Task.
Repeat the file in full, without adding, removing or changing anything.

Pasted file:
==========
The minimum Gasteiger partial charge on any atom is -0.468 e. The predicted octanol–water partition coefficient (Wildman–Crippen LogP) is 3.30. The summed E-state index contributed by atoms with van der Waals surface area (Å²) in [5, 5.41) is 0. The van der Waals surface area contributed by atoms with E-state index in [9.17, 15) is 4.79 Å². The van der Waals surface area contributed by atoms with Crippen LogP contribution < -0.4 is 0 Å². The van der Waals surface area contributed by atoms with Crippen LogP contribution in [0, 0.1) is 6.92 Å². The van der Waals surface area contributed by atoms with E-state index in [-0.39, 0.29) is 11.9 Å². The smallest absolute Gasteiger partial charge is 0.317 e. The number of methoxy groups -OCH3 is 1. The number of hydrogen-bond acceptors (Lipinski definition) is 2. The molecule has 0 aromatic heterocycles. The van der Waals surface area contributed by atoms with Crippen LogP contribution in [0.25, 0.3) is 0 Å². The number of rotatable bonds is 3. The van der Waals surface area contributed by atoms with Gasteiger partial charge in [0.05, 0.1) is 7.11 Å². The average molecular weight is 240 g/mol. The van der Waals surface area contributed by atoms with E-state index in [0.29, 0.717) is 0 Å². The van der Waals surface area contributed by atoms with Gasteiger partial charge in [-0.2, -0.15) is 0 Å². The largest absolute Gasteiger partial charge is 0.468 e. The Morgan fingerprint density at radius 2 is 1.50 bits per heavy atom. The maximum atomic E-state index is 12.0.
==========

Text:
The minimum Gasteiger partial charge on any atom is -0.468 e. The predicted octanol–water partition coefficient (Wildman–Crippen LogP) is 3.30. The summed E-state index contributed by atoms with van der Waals surface area (Å²) in [5, 5.41) is 0. The van der Waals surface area contributed by atoms with E-state index in [9.17, 15) is 4.79 Å². The van der Waals surface area contributed by atoms with Crippen LogP contribution < -0.4 is 0 Å². The van der Waals surface area contributed by atoms with Crippen LogP contribution in [0, 0.1) is 6.92 Å². The van der Waals surface area contributed by atoms with E-state index in [-0.39, 0.29) is 11.9 Å². The smallest absolute Gasteiger partial charge is 0.317 e. The number of methoxy groups -OCH3 is 1. The number of hydrogen-bond acceptors (Lipinski definition) is 2. The molecule has 0 aromatic heterocycles. The van der Waals surface area contributed by atoms with Crippen LogP contribution in [0.25, 0.3) is 0 Å². The number of rotatable bonds is 3. The van der Waals surface area contributed by atoms with Gasteiger partial charge in [0.05, 0.1) is 7.11 Å². The average molecular weight is 240 g/mol. The van der Waals surface area contributed by atoms with E-state index in [0.29, 0.717) is 0 Å². The van der Waals surface area contributed by atoms with Gasteiger partial charge in [-0.2, -0.15) is 0 Å². The largest absolute Gasteiger partial charge is 0.468 e. The Morgan fingerprint density at radius 2 is 1.50 bits per heavy atom. The maximum atomic E-state index is 12.0.